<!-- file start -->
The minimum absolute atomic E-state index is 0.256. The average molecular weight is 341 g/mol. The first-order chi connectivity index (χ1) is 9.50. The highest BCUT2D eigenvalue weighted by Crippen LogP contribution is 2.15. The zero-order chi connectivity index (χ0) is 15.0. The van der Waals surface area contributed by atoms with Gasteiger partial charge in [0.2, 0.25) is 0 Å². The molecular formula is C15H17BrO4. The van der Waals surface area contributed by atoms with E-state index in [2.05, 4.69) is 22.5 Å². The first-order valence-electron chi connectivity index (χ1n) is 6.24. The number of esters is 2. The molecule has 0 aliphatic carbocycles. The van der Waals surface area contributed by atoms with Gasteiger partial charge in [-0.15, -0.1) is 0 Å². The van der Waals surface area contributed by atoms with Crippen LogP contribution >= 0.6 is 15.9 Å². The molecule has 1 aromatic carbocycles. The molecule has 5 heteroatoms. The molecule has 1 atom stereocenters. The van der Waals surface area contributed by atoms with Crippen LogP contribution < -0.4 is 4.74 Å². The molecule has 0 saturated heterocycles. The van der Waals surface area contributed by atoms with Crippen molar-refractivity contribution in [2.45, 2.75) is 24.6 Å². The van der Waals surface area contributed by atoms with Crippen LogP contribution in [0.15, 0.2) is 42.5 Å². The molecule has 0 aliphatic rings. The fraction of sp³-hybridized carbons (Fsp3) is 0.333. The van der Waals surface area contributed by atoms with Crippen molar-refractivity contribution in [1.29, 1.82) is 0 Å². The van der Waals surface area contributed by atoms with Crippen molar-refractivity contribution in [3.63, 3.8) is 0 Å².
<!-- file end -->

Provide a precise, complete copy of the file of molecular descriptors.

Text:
The minimum absolute atomic E-state index is 0.256. The average molecular weight is 341 g/mol. The first-order chi connectivity index (χ1) is 9.50. The highest BCUT2D eigenvalue weighted by Crippen LogP contribution is 2.15. The zero-order chi connectivity index (χ0) is 15.0. The van der Waals surface area contributed by atoms with Gasteiger partial charge in [0.2, 0.25) is 0 Å². The molecular formula is C15H17BrO4. The van der Waals surface area contributed by atoms with E-state index in [2.05, 4.69) is 22.5 Å². The first-order valence-electron chi connectivity index (χ1n) is 6.24. The number of esters is 2. The molecule has 0 aliphatic carbocycles. The van der Waals surface area contributed by atoms with Gasteiger partial charge in [-0.15, -0.1) is 0 Å². The van der Waals surface area contributed by atoms with Crippen LogP contribution >= 0.6 is 15.9 Å². The molecule has 1 aromatic carbocycles. The molecule has 5 heteroatoms. The molecule has 1 atom stereocenters. The van der Waals surface area contributed by atoms with Crippen LogP contribution < -0.4 is 4.74 Å². The molecule has 0 saturated heterocycles. The van der Waals surface area contributed by atoms with Crippen molar-refractivity contribution in [2.45, 2.75) is 24.6 Å². The van der Waals surface area contributed by atoms with Crippen LogP contribution in [0.15, 0.2) is 42.5 Å². The molecule has 0 aliphatic rings. The fraction of sp³-hybridized carbons (Fsp3) is 0.333. The van der Waals surface area contributed by atoms with Crippen molar-refractivity contribution in [1.29, 1.82) is 0 Å². The van der Waals surface area contributed by atoms with Crippen molar-refractivity contribution in [3.63, 3.8) is 0 Å².